The tiny frogs called "peepers," have begun their loud singles' parties down at the marsh. That means it's officially Spring in our corner of the Adirondacks. If you're curious to learn more about these tiny frogs, check out this link on National Geographic's website. They even have an audio file in case you've never heard one of these little guys sing.
The pussy willow in my yard is also in serious bloom, as per the picture above. They start out with furry catkins and then move on to pollen later. This is actually a male pussy willow in full bloom. They have two separate sexes in this plant the way holly do. The male is preferred in this case and the female holly is preferred because of its berries. I wonder if I should try looking for a female friend for this guy?
Yard work has also begun over at our house. I have mostly what you might call "cottage gardens." In my case that means I grow whatever can survive the infertile acidic sandy soil that can stand long cold winters. Invasive plants are welcome!
I welcome native wildflowers like milkweed, mountain mint, goldenrod, and asters. And I added in a simplistic type of bee balm, sunflowers, and tough bushes. During the winter some of the plants die to the ground with the intention of starting fresh in the Spring. I clip down any stalks that are still remaining upright, leaving them to go back to the soil as the daffodils start pushing up. I also have meadow sweet, which is something of a bush. It's a tough native plant that only seems to grow flowers on new wood. Left to itself it stops flowering and looks leggy. So I clip them down every year too. It doesn't seem to slow them down and brings in a flush of flowers later in the season.
My goal is to make the plants so thick the weeds don't have a chance. As a ground cover I have what may possibly be a native raspberry that I don't find good to eat, but the birds seem to like. It grows like a weed, but I've found during drought years that it helps out the other plants by providing shade over their roots.
I also need to do some branch and tree seedling sawing so the yard doesn't become a forest. The main tree around here is the giant white pine. They're beautiful, but once they get started, they're hard to slow down.
I hope everyone has a good Spring!
Monday, April 7, 2014
Gina was the friend of a friend for the most part. Probably because she was around 20 years older than I was and we mostly saw each other only fleetingly during the holidays.
Still, when she passed a few years back, I knew the world had become a much more boring place.
In her mid-to-late 50's Gina began doing something she'd always wanted to do ... taking ballet lessons. She didn't care if it was something women her age usually did or not. She wanted to dance. And, so, that's what she did.
She did it well enough to teach eventually. And she especially enjoyed teaching seniors like herself. She also got to take to the stage a few times in dramatic parts with a local ballet company, usually in the role of queen. She made a great queen!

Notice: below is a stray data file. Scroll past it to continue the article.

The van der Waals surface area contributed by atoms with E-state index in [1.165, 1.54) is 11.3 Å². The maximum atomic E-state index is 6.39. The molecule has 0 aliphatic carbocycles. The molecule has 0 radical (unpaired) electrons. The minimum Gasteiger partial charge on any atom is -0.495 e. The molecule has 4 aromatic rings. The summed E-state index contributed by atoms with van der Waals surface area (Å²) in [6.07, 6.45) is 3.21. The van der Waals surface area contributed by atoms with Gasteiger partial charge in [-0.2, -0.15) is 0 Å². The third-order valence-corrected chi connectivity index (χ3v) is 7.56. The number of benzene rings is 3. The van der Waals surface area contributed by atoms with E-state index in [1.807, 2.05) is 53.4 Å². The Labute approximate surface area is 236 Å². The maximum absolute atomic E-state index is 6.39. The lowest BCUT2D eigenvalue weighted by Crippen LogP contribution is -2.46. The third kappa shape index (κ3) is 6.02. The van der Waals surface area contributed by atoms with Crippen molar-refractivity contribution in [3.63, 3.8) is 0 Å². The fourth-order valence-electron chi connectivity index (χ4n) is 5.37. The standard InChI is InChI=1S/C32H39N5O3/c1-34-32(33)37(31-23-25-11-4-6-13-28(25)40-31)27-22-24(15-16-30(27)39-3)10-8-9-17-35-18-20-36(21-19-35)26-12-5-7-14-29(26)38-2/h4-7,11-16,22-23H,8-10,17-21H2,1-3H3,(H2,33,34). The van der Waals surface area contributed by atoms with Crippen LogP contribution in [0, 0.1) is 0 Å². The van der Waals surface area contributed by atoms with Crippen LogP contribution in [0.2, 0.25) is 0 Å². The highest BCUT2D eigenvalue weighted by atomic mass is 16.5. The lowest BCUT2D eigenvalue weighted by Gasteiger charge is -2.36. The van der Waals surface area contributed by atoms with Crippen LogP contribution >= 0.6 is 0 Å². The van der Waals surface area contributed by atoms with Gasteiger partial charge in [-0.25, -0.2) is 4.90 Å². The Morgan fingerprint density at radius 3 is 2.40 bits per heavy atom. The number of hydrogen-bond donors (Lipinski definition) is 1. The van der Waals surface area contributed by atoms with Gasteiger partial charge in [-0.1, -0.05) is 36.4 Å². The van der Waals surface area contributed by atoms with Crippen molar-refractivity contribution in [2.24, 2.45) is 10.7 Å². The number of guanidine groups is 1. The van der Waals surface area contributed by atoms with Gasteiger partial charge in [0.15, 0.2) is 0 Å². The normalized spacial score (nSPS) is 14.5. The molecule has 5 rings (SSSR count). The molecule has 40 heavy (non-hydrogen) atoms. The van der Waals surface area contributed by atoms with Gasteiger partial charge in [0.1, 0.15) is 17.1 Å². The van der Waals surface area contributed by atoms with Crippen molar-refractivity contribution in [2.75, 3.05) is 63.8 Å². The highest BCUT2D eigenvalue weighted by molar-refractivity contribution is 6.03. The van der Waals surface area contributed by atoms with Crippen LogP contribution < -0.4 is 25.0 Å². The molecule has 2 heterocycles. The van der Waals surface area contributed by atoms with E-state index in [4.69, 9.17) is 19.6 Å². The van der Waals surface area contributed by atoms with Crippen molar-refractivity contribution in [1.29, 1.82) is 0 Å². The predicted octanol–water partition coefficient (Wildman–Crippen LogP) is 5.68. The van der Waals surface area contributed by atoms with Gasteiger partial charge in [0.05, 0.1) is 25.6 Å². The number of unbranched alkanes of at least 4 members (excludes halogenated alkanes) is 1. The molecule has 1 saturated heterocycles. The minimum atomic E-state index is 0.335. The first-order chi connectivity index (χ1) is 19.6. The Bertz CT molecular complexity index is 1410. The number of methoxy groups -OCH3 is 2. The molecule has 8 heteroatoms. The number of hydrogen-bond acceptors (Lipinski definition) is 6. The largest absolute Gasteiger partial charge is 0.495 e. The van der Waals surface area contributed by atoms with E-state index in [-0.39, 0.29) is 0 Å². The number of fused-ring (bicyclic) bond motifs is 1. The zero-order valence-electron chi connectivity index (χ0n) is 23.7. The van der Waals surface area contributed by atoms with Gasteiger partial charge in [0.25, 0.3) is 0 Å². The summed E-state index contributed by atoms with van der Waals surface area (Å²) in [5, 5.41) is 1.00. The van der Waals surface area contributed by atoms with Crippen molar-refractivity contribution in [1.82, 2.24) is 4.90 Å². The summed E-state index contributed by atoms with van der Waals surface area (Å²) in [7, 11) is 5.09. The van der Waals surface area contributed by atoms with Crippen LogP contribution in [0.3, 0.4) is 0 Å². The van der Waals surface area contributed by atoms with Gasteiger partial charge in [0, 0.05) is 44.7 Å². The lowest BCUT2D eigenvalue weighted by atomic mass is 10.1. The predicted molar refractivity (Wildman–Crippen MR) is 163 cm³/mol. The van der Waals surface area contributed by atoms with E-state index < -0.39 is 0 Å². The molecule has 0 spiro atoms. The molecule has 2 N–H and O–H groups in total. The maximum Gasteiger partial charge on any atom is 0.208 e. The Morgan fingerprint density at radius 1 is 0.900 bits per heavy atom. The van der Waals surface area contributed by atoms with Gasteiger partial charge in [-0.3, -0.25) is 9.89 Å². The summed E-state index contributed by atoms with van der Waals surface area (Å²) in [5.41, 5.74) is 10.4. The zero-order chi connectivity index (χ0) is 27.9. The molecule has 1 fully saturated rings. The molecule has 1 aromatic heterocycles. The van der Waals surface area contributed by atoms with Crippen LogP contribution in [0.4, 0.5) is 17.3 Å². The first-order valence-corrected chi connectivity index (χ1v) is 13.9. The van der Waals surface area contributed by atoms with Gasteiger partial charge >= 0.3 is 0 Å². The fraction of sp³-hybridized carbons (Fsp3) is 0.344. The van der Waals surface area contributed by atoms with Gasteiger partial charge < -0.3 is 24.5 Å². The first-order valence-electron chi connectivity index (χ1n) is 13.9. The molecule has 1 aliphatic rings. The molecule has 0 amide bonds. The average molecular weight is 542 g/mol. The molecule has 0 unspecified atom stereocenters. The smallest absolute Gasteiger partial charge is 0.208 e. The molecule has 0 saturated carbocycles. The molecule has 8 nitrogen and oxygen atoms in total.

Despite a lot of physical pain, she continued teaching almost till the end. Of course, she taught more than ballet. She set an example for everyone who knew her that you should always keep on living and doing what you feel called to do. Age Be Damned!
I'm just at the age now where she started taking ballet classes. I'm ashamed to admit I've been catching myself lately thinking that I'm getting old and that it's too late for me to do certain things. Shame on me! What would Gina say?
Monday, March 17, 2014
Long Ago and Far Away ...
That's how they sometimes begin stories. But it's also the way they continue them as well.
Starlight Blog was the name of my very first blog. Unfortunately, I had to start it over twice because of technical changes made first by Google in FTP and then by Yahoo in MySql. So, thinking it might be a bad luck name, I switched to two others. Starlight Wishes came next, but changes in Google Friend Connect left my followers once again with no way to follow me. And Starlight Rose got interrupted long term by preparations for a move and health issues.
So, I'm back with Starlight Blog again. I'm still hoping to release a fantasy ebook this year, the first in a series called "The Starlight Council." Yeah, I know. Everything seems to be starlight with me.
There's also a chance that I might follow in the footsteps of some indie writers who release "seasons" of a story in smaller episodes so they can publish more often. It used to be that authors would publish one book a year, but that's old hat now. Everything else moves fast, so the world expects authors to write faster too. It's easier when you're an indie author, but still it requires a different mindset.
Since I started writing fanfiction as a weekly series, this might be easier for me than for some ... at least if I can get my schedule under control. Starlight Rose will become my indie publisher's site, which is only fair because that's my business name. The other niche blogs that I started way back will go on serving their old niches. I'll be mentioning them from time to time here.
Beginning again is never easy. But as they say ... The Show Must Go On!